On a residential street
in Baravat, 5 kilometres south of Bam, Zolaikha Baniagardy
stoops by the Iranian Red Crescent water tanker. The elderly
woman’s voice shakes as she recounts what happened at
5:28 a.m. on 26 December 2003. “I was saying my morning
prayers when I heard this loud sound like an airplane and
the earth began to shake,” says Zolaikha, as she dries
her tears with the corner of her chador. “The only thing
I could do was run outside, leaving my entire family to die
in our house. Who will look after me now that I have no one
Zolaikha is but one of the thousands
of victims of the earthquake that struck the city of Bam in
the province of Kerman in south-eastern Iran. It was Iran’s
deadliest earthquake in recorded history, killing more than
41,000 people, injuring 30,000, leaving more than 75,000 people
homeless and 85 per cent of the homes destroyed. Livelihoods
for most residents have been lost with the destruction of
the city’s tourist attraction—the 2,000 year-old
Arg E Bam citadel and the damage of 25 out of 64 quanats—part
of an ancient system of irrigation canals providing water
to the date palm farms and orange groves.
Providing Search and Rescue and Relief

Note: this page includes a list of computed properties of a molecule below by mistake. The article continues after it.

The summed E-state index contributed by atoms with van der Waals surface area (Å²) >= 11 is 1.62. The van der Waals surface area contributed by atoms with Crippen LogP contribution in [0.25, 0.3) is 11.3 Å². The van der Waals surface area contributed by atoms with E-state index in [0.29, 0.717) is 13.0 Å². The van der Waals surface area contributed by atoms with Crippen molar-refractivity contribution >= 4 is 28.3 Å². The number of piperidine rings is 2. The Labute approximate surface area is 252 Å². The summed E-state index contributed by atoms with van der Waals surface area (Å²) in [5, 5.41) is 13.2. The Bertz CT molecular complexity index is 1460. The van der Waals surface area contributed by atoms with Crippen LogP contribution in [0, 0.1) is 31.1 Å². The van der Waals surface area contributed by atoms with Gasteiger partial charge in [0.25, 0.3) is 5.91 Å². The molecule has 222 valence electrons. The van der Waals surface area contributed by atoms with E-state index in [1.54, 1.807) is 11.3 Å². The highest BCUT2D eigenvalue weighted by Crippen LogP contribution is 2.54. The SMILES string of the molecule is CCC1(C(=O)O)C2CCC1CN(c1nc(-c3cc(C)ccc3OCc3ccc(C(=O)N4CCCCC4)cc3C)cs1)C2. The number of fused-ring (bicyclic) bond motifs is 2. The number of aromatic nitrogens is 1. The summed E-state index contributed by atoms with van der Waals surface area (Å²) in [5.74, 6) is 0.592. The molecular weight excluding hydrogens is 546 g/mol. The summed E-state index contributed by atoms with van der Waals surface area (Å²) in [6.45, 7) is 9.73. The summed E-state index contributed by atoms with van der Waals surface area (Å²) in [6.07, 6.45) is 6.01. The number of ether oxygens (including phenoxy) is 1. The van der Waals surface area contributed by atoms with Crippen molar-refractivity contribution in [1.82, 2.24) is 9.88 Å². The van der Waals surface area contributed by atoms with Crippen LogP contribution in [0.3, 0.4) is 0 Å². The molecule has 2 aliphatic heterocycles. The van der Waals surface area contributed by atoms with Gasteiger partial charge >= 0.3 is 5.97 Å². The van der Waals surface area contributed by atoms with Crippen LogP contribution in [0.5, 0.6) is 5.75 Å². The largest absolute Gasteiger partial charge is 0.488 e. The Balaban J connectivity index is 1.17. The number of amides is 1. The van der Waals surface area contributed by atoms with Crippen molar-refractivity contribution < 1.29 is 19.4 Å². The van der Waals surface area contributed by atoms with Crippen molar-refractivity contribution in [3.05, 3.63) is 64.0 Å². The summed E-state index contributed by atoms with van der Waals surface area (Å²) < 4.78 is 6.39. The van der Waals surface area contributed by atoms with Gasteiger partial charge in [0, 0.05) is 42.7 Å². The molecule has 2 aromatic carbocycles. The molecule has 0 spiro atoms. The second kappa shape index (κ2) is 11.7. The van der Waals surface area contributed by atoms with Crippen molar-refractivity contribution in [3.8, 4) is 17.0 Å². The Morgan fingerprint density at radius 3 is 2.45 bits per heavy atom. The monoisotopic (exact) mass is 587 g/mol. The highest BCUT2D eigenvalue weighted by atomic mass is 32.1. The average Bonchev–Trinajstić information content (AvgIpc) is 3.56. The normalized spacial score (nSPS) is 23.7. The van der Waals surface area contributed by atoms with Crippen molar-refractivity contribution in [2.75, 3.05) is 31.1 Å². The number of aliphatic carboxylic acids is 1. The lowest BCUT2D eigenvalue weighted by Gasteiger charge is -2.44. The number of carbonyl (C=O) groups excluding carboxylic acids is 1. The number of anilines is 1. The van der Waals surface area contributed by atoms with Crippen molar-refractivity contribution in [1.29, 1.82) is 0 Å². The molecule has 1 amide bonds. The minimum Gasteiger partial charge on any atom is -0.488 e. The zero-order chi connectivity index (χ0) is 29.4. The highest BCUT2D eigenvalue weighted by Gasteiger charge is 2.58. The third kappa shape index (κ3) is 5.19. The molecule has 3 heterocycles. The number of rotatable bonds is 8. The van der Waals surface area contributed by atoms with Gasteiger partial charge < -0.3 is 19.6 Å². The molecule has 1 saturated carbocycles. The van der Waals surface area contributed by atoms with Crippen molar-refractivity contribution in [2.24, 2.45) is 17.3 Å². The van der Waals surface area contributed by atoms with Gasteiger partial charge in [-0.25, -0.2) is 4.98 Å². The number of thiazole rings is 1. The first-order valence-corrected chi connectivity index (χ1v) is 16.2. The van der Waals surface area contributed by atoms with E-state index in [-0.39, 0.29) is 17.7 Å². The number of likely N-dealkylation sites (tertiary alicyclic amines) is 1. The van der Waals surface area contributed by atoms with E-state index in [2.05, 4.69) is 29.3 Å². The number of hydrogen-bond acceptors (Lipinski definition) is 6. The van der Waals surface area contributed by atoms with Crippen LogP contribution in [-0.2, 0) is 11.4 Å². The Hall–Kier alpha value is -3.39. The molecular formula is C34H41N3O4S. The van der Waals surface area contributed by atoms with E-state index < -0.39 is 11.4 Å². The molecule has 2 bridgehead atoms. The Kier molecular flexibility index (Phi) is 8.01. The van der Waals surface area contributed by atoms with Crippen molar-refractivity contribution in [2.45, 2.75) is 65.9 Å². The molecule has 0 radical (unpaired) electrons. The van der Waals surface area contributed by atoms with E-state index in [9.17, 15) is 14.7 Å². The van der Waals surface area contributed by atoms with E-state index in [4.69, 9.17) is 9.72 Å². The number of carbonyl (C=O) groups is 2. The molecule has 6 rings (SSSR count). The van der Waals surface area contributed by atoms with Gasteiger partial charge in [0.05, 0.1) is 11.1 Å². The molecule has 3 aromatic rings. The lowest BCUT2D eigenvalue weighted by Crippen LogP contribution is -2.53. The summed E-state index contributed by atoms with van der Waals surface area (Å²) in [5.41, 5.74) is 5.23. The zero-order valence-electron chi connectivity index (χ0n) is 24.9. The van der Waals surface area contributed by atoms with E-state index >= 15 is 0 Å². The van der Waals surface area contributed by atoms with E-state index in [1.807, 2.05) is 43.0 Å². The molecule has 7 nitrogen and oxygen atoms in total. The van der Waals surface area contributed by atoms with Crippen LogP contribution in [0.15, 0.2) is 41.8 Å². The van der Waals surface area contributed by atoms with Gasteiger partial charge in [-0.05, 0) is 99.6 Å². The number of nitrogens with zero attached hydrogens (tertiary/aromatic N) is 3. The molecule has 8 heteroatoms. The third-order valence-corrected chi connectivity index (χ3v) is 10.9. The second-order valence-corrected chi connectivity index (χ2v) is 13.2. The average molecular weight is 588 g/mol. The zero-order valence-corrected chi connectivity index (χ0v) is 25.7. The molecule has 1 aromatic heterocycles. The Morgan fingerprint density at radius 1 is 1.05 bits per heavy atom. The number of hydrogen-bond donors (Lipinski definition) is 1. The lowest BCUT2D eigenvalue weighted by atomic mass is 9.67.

Virtually all the dwellings in the ancient desert city were
built with layers of mud bricks that crumbled instantly upon
people as they slept in their beds. Within two hours of the
disaster, local Iranian Red Crescent Society (IRCS) search
and rescue teams were mobilized. Their colleagues from other
parts of the country and international teams quickly joined
them. The IRCS teams pulled more than a thousand survivors
from the rubble.
Many of the injured were evacuated
in IRCS helicopters from the quake-stricken region to Tehran,
Shiraz and other cities in Kerman.
IRCS volunteers also helped with the
task of burying the tens of thousands of dead in mass graves
— preventing the outbreak of disease. The victims’
photos were taken to help their family members identify them.
As the leader in the operation, the
IRCS volunteers and staff coordinated all relief assistance
– mobilizing more than 12,400 medical staff that treated
some 42,500 patients, and distributing hundreds of tonnes
of tents, blankets, heaters and food to more than 40,000 families.
The city of Bam was divided into 12 zones, with a separate
IRCS provincial team working as a unit in each zone.